A: I've come to know that no matter your shape, size, or color, we all have issues with body image. I used to feel bad about verbalizing my insecurities, because I was raised to think that there couldn't be any negative feelings toward being thin. I thought that my insecurities were wrong and therefore I was wrong for hating these things about my body. In reality, someone else can have 100-plus problems with the same form that someone else thinks is perfect. Insecurity is personal. It is extremely personal. 

Q: How do you celebrate yourself? 

A: With Micheladas and low-cut rompers.

Q: How do you think the world (society, etc.) should change the way it celebrates beauty?

A: My initial answer was that we should all mind our own damn bodies and business, but that's not going to happen. So, instead I think we should just be more open toward the appearances of others and aware of the negative effects that words can have on someone's self-esteem and psyche. But seriously, no matter what I do and where I go, my body and self-beauty is my business. 

Q: What are some immediate, day-to-day things we can change (in our language, our actions, etc.) in our lives to better appreciate our own unique bodies? As well as others'? 

A: We can compliment each other. We can compliment ourselves. We can push ourselves to wear that pair of shorts in our closet that we really love, but might be a tad too short or "not our style." We can listen to "Flawless" by Beyonce every morning while we're getting ready until we embody every meaning of the word in its most personal sense. But most importantly, we can be kind and aware of one another. We can really practice thinking before we speak. We can be as encouraging and open-minded as possible, toward anyone and everyone.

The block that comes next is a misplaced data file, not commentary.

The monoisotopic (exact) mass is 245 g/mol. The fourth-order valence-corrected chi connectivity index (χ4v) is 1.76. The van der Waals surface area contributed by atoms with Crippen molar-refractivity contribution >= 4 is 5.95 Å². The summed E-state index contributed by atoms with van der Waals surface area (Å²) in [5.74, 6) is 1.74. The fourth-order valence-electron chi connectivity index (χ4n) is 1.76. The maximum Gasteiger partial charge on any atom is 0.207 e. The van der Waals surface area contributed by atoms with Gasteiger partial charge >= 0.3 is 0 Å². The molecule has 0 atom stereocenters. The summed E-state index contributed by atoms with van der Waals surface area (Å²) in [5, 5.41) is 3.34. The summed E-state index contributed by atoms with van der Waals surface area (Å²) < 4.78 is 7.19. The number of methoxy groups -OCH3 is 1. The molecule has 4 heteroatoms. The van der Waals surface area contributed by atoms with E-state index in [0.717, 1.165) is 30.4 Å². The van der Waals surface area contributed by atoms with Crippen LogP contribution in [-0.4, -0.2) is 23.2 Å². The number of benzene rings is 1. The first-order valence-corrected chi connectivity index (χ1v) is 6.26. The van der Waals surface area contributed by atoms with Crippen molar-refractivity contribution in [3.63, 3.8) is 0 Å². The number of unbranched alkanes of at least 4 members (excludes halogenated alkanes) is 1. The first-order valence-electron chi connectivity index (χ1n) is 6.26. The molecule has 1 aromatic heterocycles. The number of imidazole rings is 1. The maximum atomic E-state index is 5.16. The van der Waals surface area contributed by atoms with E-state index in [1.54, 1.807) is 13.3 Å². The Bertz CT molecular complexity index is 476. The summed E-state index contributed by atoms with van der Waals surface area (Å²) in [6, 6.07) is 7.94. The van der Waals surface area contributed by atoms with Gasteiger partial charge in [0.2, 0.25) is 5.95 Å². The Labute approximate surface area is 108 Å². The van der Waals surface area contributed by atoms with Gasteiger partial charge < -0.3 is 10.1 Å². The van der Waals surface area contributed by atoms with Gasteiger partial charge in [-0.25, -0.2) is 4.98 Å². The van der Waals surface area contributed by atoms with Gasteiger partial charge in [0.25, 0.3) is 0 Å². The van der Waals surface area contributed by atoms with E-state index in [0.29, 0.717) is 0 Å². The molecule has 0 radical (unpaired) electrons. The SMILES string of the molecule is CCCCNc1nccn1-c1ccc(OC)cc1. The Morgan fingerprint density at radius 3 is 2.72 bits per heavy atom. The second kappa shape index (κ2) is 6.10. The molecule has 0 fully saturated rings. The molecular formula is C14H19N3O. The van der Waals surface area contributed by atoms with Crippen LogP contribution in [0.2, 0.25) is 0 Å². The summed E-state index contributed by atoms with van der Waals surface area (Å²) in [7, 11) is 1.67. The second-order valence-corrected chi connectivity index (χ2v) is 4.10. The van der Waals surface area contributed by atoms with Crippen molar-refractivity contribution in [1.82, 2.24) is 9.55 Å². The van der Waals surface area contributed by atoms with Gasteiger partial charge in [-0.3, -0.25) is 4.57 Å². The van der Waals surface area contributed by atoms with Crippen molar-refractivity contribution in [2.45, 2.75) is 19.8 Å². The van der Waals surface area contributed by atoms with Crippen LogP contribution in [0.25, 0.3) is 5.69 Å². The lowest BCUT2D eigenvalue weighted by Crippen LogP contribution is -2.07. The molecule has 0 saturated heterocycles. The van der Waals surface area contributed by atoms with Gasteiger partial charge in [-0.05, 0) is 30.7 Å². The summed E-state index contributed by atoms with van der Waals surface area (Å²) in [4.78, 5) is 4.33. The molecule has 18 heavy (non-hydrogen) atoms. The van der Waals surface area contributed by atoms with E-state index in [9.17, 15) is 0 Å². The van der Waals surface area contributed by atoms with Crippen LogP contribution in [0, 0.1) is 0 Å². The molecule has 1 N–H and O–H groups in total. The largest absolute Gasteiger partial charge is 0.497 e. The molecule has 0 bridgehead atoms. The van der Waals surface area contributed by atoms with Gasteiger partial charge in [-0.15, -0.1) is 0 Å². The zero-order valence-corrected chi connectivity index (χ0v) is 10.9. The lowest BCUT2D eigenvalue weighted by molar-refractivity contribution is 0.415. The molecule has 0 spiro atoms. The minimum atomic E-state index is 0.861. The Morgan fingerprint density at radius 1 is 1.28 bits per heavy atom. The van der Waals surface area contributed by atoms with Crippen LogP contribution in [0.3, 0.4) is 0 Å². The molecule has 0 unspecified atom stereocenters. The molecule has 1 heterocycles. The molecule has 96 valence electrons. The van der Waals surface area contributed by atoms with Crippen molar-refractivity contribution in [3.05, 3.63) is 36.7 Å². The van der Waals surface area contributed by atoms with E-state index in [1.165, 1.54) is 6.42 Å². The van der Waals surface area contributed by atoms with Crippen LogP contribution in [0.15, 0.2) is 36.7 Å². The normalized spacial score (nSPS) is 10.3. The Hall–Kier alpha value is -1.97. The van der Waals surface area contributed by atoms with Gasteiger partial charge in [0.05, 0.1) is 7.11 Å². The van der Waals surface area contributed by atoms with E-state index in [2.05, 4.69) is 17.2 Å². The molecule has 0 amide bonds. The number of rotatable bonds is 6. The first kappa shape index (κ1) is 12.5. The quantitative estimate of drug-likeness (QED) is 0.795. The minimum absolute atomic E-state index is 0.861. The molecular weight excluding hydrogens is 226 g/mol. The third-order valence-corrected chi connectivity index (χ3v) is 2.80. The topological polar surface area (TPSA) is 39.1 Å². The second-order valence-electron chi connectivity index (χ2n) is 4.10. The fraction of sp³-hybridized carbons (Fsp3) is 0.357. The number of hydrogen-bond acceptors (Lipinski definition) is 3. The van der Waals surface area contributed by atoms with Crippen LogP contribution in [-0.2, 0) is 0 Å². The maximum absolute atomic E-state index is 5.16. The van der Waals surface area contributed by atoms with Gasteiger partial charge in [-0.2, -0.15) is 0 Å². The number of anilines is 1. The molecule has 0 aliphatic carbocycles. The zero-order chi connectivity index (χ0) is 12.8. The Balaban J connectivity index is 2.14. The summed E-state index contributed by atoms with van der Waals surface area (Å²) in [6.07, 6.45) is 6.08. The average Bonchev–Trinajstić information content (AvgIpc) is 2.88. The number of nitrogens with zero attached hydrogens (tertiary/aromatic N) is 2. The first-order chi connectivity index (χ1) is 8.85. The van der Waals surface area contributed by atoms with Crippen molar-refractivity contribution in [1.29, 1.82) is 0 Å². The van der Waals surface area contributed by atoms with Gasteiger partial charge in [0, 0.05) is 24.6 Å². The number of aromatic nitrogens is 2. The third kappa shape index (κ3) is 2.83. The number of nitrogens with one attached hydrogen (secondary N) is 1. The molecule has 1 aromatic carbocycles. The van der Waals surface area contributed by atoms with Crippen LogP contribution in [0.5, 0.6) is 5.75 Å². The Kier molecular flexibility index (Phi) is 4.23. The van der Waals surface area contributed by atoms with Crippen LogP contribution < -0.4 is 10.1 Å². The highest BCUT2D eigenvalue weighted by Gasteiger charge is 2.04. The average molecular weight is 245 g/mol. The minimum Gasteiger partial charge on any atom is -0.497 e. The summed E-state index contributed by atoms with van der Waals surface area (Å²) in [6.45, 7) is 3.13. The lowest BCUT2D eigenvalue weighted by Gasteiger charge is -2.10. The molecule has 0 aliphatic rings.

Q: Why are you participating in this shoot? 

A: The chance to be a part of a message that I feel very strongly toward, mostly. But I also have this habit of psyching myself out when it comes to getting in front of a camera. I'm full of verbal doubt towards myself: "I'm really awkward." "I don't know how to talk to people." "I'm probably going to look dumb." "Let me know if I look stupid."

I'm constantly putting myself down for things that I know I'm capable of. It's become a really unhealthy second-nature habit, so any chance that I get to push myself out of my comfort zone, and break down that self-doubt, is a chance I'd like to take.

Q: What does #sizecelebration mean to you? 

A: It's the celebration of our personal body victories. It's a chance to acknowledge our bowed or narrow legs, our flat or round tummies, our wily hair, our thick legs, all of the things that make us who we are, all of the things that make us beautiful—even when we don't feel beautiful. It's a chance to say, "This is me. All of me. I've accepted what I've been given and I love myself for it."

Jane Claire HerveyComment